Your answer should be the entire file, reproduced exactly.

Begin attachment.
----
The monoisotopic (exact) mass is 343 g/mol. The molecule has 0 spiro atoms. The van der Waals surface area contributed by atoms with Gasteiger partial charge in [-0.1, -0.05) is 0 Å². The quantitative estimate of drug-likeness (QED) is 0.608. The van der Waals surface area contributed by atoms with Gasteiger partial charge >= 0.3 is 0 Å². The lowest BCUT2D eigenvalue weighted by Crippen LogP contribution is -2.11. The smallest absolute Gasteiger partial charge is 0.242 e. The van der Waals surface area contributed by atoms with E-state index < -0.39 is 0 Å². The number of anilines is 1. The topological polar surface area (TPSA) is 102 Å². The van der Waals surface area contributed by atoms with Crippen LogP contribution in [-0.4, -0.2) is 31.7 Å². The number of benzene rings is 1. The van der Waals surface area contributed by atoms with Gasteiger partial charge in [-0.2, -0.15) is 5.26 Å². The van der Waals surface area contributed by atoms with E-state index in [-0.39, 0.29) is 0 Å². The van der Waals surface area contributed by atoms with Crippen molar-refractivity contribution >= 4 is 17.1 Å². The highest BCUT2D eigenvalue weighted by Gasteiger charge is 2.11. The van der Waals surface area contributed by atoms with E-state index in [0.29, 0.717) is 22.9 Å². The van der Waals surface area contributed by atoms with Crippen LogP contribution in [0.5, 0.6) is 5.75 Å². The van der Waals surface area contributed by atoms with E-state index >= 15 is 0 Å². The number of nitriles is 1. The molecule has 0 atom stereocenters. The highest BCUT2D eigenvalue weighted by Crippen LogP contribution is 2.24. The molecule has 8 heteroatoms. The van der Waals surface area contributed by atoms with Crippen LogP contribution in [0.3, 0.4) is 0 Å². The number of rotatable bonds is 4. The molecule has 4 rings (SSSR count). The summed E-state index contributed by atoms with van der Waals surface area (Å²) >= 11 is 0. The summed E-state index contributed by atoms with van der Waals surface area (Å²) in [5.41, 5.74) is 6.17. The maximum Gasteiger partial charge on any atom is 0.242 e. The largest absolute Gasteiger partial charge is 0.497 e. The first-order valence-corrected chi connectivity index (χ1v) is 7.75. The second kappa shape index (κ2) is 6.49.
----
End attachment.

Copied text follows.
The monoisotopic (exact) mass is 343 g/mol. The molecule has 0 spiro atoms. The van der Waals surface area contributed by atoms with Gasteiger partial charge in [-0.1, -0.05) is 0 Å². The quantitative estimate of drug-likeness (QED) is 0.608. The van der Waals surface area contributed by atoms with Gasteiger partial charge >= 0.3 is 0 Å². The lowest BCUT2D eigenvalue weighted by Crippen LogP contribution is -2.11. The smallest absolute Gasteiger partial charge is 0.242 e. The van der Waals surface area contributed by atoms with E-state index < -0.39 is 0 Å². The number of anilines is 1. The topological polar surface area (TPSA) is 102 Å². The van der Waals surface area contributed by atoms with Crippen LogP contribution in [-0.4, -0.2) is 31.7 Å². The number of benzene rings is 1. The van der Waals surface area contributed by atoms with Gasteiger partial charge in [-0.2, -0.15) is 5.26 Å². The van der Waals surface area contributed by atoms with E-state index in [-0.39, 0.29) is 0 Å². The van der Waals surface area contributed by atoms with Crippen molar-refractivity contribution >= 4 is 17.1 Å². The highest BCUT2D eigenvalue weighted by Gasteiger charge is 2.11. The van der Waals surface area contributed by atoms with E-state index in [0.29, 0.717) is 22.9 Å². The van der Waals surface area contributed by atoms with Crippen LogP contribution in [0.5, 0.6) is 5.75 Å². The van der Waals surface area contributed by atoms with E-state index >= 15 is 0 Å². The number of nitriles is 1. The molecule has 0 atom stereocenters. The highest BCUT2D eigenvalue weighted by Crippen LogP contribution is 2.24. The molecule has 8 heteroatoms. The van der Waals surface area contributed by atoms with Crippen LogP contribution in [0.3, 0.4) is 0 Å². The number of rotatable bonds is 4. The molecule has 4 rings (SSSR count). The summed E-state index contributed by atoms with van der Waals surface area (Å²) >= 11 is 0. The summed E-state index contributed by atoms with van der Waals surface area (Å²) in [5.41, 5.74) is 6.17. The maximum Gasteiger partial charge on any atom is 0.242 e. The largest absolute Gasteiger partial charge is 0.497 e. The first-order valence-corrected chi connectivity index (χ1v) is 7.75. The second kappa shape index (κ2) is 6.49.